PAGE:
verb (used with object)
Origin of banish
Examples from the Web for self-banishment
Servitude in the house of a husband, or self-banishment into a convent—these are the sad alternatives presented for her choice.The Bible|John E. Remsburg
None asked her a reason for her self-banishment, none inquired whether the cause of her exile was crime or misfortune.The Martins Of Cro' Martin, Vol. II (of II)|Charles James Lever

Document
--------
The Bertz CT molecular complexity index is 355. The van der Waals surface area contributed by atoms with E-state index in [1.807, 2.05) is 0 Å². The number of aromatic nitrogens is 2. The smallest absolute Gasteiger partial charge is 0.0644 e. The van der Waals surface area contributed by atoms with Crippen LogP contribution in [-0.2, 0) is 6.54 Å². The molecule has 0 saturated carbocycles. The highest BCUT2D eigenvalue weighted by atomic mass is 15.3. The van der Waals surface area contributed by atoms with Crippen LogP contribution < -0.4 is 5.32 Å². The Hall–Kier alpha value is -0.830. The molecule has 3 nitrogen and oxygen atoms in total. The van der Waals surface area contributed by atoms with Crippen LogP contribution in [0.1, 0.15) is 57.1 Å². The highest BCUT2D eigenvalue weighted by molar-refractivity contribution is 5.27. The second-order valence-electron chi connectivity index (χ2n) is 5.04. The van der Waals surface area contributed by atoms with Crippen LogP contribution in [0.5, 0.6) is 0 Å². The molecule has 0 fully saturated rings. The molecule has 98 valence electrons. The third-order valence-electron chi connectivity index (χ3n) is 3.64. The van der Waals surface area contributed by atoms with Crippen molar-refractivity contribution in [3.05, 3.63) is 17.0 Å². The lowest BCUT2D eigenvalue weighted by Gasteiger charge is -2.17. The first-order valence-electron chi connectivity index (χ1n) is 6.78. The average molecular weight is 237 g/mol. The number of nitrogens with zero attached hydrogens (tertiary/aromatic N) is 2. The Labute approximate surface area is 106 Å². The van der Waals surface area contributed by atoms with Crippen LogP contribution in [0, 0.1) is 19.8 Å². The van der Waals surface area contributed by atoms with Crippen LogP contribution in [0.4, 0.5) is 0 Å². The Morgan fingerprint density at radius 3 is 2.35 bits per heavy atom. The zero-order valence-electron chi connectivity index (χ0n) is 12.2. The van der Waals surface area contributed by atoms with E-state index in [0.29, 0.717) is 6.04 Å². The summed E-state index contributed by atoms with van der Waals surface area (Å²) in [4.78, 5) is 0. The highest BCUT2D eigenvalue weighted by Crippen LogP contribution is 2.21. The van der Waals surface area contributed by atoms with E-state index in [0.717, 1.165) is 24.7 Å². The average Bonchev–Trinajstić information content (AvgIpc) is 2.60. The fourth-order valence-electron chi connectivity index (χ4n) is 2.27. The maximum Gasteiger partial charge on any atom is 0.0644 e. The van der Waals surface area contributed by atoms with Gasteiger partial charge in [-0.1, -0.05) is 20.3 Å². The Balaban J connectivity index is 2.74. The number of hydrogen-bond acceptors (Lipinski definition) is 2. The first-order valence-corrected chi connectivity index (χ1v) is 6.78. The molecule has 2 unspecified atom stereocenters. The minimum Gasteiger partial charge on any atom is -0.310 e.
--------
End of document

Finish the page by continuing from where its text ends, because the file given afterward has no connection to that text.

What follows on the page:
Here Jack was wasting life in idleness, in self-banishment, in inordinate affections and deceits of the flesh.The Cup of Trembling and Other Stories|Mary Hallock Foote
Word Origin for banish
late 14c., banischen, from banniss-, extended stem of Old French banir "announce, proclaim; levy; forbid; banish, proclaim an outlaw," from a Germanic source (perhaps Frankish *bannjan "to order or prohibit under penalty"), or from Vulgar Latin cognate *bannire (see bandit). Related: Banished; banishing.